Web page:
In The Ground Between, Sefton Darby starts with the claim that he has worked for all “sides” of the mining debate. The elephants in the room and the side he has not worked for are the people whose community is either being mined or threatened with mining. I am reviewing this literary contribution as one of those people. Sefton’s thesis in this series of faux reasonable apologist rambles is that extractive industries are a huge base for our culture and the answer to the question to extract or not is “it depends”. He writes lucidly and clearly about how reasonable he is on this subject.

Sefton is correct about our current damaging dependency on oil, gas and minerals but his “it depends” misses some huge aspects of the debate. He makes nil structural references to vital, uncomfortable issues such as Te Tiriti o Waitangi rights, and the huge power imbalances between multinational corporations and local communities. The signature quote on the book jacket is “there is a deep dysfunction in the way we talk about oil and mining”. I agree, and I read this book to find an example of that dysfunction whereby the industry man presents himself as an advocate for a calm reasonable and evidence-based approach. When he worked for Newmont Gold in Waihi, the utterly unreasonable citizens whose houses were shaking from the open cast pit, the developing underground blasting, and their property values collapsing, made their feelings clear to him.  These people do not rate a mention in this book about so-called reasoned discussion. I know what these people said to him because I was there, in the court rooms and public meetings.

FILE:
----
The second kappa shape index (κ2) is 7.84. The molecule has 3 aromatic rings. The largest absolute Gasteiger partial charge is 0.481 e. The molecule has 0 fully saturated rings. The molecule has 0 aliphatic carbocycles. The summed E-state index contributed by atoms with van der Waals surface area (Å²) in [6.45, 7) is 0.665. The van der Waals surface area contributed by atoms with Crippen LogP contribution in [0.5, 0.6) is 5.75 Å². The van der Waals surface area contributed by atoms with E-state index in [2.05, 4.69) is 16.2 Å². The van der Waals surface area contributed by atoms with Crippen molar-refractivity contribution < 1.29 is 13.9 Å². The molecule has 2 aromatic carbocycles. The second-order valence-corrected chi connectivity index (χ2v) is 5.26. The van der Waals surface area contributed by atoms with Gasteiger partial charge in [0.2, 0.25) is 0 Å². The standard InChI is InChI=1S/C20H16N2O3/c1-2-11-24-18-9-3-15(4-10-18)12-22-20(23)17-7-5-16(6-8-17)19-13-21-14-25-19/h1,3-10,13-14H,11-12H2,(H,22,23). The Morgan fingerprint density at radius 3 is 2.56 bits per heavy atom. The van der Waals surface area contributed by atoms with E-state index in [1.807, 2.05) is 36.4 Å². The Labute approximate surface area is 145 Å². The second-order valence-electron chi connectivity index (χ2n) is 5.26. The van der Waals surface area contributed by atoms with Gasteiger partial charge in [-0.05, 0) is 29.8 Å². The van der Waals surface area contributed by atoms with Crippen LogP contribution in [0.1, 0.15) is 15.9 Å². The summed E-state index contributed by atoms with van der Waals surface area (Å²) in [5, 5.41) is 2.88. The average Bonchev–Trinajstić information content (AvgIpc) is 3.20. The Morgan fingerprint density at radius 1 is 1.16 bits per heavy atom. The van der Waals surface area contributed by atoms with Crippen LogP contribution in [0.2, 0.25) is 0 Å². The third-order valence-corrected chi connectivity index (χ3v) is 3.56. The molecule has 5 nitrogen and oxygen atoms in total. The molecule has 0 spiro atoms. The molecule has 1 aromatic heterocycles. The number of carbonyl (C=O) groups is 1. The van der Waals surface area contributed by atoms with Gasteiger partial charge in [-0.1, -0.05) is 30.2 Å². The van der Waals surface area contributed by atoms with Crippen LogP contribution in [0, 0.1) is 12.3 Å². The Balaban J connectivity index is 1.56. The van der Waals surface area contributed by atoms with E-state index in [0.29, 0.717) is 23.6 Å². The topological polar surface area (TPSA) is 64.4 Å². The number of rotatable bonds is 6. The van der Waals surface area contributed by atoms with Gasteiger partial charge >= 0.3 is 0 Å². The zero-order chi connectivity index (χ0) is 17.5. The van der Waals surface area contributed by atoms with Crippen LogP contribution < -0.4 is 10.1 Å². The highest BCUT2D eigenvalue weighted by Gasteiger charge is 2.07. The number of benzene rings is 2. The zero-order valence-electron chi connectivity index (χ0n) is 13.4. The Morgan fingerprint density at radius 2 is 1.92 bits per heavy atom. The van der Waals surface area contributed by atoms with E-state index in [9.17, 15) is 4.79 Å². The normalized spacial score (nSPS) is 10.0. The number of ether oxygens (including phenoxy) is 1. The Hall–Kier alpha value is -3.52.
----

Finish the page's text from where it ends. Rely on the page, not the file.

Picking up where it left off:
Waihi, from space, with Martha mine pit at left and tailings dams at right. Image from Google Earth 2017.

Waihi, from space, with Martha mine pit at left and tailings dams at right. Image from Google Earth 2017.

Read more »

Looking for Vampires in Vanuatu

Article
By Scott Hamilton

Last month a couple of vampires knocked on my door. It was after eight o’clock in the evening, and I had fallen asleep, as the fathers of three small boys so often do, on the couch. I opened the door and swallowed my yawn in alarm when I saw the black robes and blood-speckled cheeks of my visitors. One of them opened his black lips, and revealed two long fangs. Saliva dripped from them, so that they resembled melting blebs of ice.

The vampires were short, and I wondered for a moment whether a diet of blood and a nocturnal lifestyle had stunted their growth. Then I noticed the plastic pumpkin emerging like a distended stomach from the robe of one of the vampires, and heard both of my visitors squeal ‘Trick or treat!’, and heard the same greeting echoing through the twilight from a neighbour’s porch. I remembered that it was October the 31st, Halloween, and that, across Auckland and the other cities of New Zealand, groups of kids were hurrying up and down streets pounding on doors, like Jehovah’s Witnesses or desperate insurance salesmen. I yawned again and wandered inside to look for some chocolate in the fridge.